When we pulled into the retreat, we were met by Harry, a young Syrian man who lives in Amsterdam. He was topless and told us the airport had lost his luggage, which was true, although they hadn’t lost his T-shirt; that was more about showing off his abs. Harry is a regular Buddha of Suburbia, speaking almost exclusively in metaphors, as if he’s reading a never-ending fortune cookie, or forever composing a haiku. During one “talking circle” he regaled us with a story about Kintsugi, the centuries-old Japanese art of repairing broken pottery using golden glue, creating something beautiful out of something broken. That’s how he was feeling. I was feeling a bit tired.
Roger, meanwhile, is a former Marine – he has the USMC tattoos to prove it – who arrived wearing a Metallica T-shirt. I liked Roger. He was hoping to work through the fallout from his time in Iraq. Also pr
esent were Olivia, a New York City investment banker, and her mum Anna, both of whom had become interested in psychedelics through meditation. Finally there was a Brazilian husband and wife in their late 40s, Marco and Maria, who were taking a much needed holiday from their three children.
ree day retreat is structured around group therapy sessions. After breakfast is yoga, followed by ‘sound healing’ (a bit like guided meditation but with soothing instruments). Later there are talking circles on the lawn – apparently some groups discuss deep-seated traumas, but we kept it relatively light. During down-time we swam in the pond and took dips in the log-fired hot tub.
You’re provided with as much home-made vegetarian food as you can eat, as much green tea as you can drink, and accommodation in a private or shared room. You won’t be provided with coffee or alcohol, which are both prohibited, as are cigarettes and “sexual contact” with other guests.
On the first morning, with a caffeine-withdrawal headache throbbing behind my temples, we microdosed some truffles. This is an increasingly popular practice among Silicon Valley types, involving taking small amounts of psychoactive drugs every other day. People claim it brings out their creativity, although I suspect it’s just an acceptable way of getting high at work. It made me feel groggy and stoned. During a silent, post-microdose walk in the woods I caught myself marvelling at drops of dew and picking flowers. A few hours later, it was time for the main event.
Lying in the central hall in my day-bed, duvet pulled up, goggles on, the taste of rotten walnuts in my mouth, I waited for the journey to begin. And… nothing. Minutes passed. The butterflies in my stomach got bored and fluttered away. After an hour Chi offered everyone a second bowl, which I struggled through. Still nothing.
Around me the room was growing restless. Maria began to giggle uncontrollably. She set off Marco, who spent the next few hours cackling like a drain, occasionally doubling up from the pain of his hysterical laughter. Someone to my left joined in, howling and then apologising in turn, over and over. I took off my mask to reassure him; we made eye-contact but he was elsewhere, on some other hilarious plane of existence. Behind me a woman began to sob uncontrollably, filling the room with big, tearful heaves of sorrow. It was surreal, somewhere between a slumber party, an opium den and a Victorian insane asylum.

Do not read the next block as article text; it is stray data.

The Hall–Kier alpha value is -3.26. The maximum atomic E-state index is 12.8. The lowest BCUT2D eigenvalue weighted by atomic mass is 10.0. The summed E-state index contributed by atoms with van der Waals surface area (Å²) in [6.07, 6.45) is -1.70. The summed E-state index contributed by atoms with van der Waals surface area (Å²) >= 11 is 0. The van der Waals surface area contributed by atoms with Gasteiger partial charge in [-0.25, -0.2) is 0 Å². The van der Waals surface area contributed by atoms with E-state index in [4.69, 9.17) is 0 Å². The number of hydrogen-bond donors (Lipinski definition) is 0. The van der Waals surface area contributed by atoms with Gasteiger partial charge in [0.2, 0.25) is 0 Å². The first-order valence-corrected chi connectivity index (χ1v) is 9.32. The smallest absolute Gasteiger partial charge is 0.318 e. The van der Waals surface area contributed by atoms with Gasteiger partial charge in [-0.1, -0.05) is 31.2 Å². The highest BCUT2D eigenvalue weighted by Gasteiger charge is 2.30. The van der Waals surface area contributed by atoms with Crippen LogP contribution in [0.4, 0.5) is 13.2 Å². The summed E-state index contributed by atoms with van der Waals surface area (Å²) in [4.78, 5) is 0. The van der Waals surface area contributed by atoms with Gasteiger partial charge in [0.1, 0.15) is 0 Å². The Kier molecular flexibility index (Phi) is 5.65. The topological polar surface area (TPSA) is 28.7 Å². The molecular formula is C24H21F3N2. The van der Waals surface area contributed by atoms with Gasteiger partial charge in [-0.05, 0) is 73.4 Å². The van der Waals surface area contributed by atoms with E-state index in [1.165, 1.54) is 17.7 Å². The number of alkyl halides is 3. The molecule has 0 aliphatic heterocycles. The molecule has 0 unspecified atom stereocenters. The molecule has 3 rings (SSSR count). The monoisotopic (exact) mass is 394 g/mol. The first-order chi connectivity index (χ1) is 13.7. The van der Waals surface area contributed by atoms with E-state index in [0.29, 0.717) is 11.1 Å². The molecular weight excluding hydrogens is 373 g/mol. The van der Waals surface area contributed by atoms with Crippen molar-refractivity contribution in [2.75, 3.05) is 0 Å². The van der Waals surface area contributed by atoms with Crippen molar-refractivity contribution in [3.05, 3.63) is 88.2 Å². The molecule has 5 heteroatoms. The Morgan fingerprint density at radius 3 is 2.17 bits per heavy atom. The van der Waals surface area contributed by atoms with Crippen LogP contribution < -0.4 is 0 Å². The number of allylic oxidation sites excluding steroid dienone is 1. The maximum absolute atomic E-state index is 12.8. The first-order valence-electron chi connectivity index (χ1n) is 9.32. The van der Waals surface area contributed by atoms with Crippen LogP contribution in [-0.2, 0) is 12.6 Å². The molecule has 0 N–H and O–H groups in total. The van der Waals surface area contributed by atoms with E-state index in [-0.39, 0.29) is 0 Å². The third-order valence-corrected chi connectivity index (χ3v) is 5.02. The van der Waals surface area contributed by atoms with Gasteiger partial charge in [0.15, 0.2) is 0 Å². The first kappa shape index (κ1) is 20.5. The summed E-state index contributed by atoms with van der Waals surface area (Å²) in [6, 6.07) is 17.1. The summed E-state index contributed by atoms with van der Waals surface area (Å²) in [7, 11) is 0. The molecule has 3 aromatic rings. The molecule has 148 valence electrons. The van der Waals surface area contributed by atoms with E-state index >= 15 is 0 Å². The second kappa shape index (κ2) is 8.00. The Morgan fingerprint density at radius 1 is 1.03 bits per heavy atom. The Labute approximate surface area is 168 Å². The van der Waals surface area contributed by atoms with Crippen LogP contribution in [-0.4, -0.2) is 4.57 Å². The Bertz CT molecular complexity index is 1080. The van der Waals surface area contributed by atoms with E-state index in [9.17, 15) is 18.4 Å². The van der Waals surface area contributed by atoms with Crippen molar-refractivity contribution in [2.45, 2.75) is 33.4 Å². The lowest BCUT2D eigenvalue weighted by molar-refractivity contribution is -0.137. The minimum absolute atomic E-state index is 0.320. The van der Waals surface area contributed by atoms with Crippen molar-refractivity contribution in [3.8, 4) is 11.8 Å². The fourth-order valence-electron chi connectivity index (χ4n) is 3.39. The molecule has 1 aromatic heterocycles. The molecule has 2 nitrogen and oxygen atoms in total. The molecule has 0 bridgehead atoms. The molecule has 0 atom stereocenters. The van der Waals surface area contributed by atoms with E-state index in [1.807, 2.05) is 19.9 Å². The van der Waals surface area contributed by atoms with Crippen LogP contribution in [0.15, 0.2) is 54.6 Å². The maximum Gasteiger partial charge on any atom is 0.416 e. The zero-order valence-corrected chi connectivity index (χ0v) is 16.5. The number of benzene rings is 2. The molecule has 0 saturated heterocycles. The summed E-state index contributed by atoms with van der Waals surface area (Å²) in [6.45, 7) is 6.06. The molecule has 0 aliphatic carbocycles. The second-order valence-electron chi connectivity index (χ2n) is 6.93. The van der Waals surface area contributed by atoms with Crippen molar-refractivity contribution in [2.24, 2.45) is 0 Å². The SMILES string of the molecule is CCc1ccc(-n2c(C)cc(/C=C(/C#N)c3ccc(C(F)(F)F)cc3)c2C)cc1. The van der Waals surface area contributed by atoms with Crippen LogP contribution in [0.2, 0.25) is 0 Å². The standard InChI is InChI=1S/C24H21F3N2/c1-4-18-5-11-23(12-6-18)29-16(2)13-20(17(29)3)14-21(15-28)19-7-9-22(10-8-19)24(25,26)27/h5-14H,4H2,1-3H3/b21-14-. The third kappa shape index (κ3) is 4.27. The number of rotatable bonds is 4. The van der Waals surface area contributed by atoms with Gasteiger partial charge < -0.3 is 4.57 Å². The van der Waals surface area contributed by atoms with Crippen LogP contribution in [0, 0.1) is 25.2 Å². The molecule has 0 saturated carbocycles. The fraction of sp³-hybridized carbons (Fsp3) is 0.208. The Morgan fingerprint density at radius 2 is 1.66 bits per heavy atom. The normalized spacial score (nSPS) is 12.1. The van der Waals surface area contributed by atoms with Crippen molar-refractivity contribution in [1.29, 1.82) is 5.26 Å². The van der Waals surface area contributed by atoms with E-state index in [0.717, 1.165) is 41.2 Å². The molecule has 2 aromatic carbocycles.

I began to feel intensely jealous of everyone else. I wanted to laugh or cry or… something. Chi came over with a third bowl, which I ate without much hope. I must have gone through almost 50g of truffles, which seemed like a lot. My stomach churned.
I took my mask off and surveyed at the scene; Roger was scribbling incomprehensible hieroglyphics into a notebook; Harry was silhouetted against the window in a statuesque yoga pose; Marco was still gasping for breath in the midst of his laughing fit. I resigned myself to a nap, and tumbled into an uneasy, feverish dream.
Time passed slowly, and then seemed to speed up. The sun streaked across the sky. One minute it was light, the next I could see the moon and the room was full of candles. It looked like a cathedral, I thought. I dozed off again. Hovering between wake and sleep, I found myself dwelling on arguments I’d had with my girlfriend. At one point I felt an intense regret at not phoning my mother more. Was this the trip? I went to the bathroom and the colours looked off. Too bright. Back in bed, I squirmed uncomfortably, both too hot and too cold. When I next woke it was gone 1am and the room was empty save for Adrian, quietly chuckling to himself.
The next morning, everyone looked a little sheepish. Over bowls of granola – no mushrooms in sight – we discussed our trips. Adrian was euphoric, babbling about “ego manifestation of the divine self” and his communion with relatives both living and dead. Roger described an intense rush of creativity, although he couldn’t translate any of his notes, which appeared to be written in fragments of three different languages.
Harry felt an overpowering cosmic love for everything and described that feeling in great detail over what felt like a lifetime. Marco, who seemed to be having fun, was annoyed that he’d spent his long, dark journey into the soul giggling like a school-girl. Only Anna had an outright bad trip, unable to stop crying for reasons she couldn’t quite fathom.
And me? I felt pretty good. My journey hadn’t yielded any revelations. My ego remained intact. But I felt light, refreshed, pleased to be sitting in another circle with this strange, endearingly dysfunctional bunch of people.
There are aspects of Truffles Therapy I dislike. The propensity to wrap everything in New Age language triggers my gag reflex – I’ve never met so many people who felt “blessed” to be somewhere – and I feel uncomfortable with the cherry-picking of beliefs from different cultures: a dash of Ayurvedic medicine, a sprinkling of eastern mysticism, a liberal serving of South American shamanism (this is, I admit, mitigated by the fact everyone is so nice).
Our post-trip WhatsApp group is filled with messages about lowered anxiety levels and improvements in mood. I suspect a healthy dose of confirmation bias, but I can see the therapeutic potential of psychedelics, even if I’d rather experience them in a more scientific setting. Personally, any benefits I felt were thoroughly squashed after a few days back at work. I have, however, been calling my mother more often.